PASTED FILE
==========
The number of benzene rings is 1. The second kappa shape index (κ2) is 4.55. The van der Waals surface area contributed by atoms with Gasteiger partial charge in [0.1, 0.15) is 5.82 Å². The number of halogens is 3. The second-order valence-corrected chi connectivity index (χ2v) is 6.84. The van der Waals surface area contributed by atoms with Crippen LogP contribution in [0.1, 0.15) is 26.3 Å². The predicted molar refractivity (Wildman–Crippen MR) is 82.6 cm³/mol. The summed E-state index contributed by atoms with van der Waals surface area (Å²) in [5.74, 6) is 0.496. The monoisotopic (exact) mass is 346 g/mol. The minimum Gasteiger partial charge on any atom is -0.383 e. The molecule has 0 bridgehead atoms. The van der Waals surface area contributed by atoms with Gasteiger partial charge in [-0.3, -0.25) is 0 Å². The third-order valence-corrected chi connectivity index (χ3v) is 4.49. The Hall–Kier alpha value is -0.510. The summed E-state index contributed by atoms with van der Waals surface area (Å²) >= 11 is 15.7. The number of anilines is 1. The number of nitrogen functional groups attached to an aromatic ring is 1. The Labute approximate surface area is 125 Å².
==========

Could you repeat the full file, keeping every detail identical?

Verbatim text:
The number of benzene rings is 1. The second kappa shape index (κ2) is 4.55. The van der Waals surface area contributed by atoms with Gasteiger partial charge in [0.1, 0.15) is 5.82 Å². The number of halogens is 3. The second-order valence-corrected chi connectivity index (χ2v) is 6.84. The van der Waals surface area contributed by atoms with Crippen LogP contribution in [0.1, 0.15) is 26.3 Å². The predicted molar refractivity (Wildman–Crippen MR) is 82.6 cm³/mol. The summed E-state index contributed by atoms with van der Waals surface area (Å²) in [5.74, 6) is 0.496. The monoisotopic (exact) mass is 346 g/mol. The minimum Gasteiger partial charge on any atom is -0.383 e. The molecule has 0 bridgehead atoms. The van der Waals surface area contributed by atoms with Gasteiger partial charge in [-0.3, -0.25) is 0 Å². The third-order valence-corrected chi connectivity index (χ3v) is 4.49. The Hall–Kier alpha value is -0.510. The summed E-state index contributed by atoms with van der Waals surface area (Å²) >= 11 is 15.7. The number of anilines is 1. The number of nitrogen functional groups attached to an aromatic ring is 1. The Labute approximate surface area is 125 Å².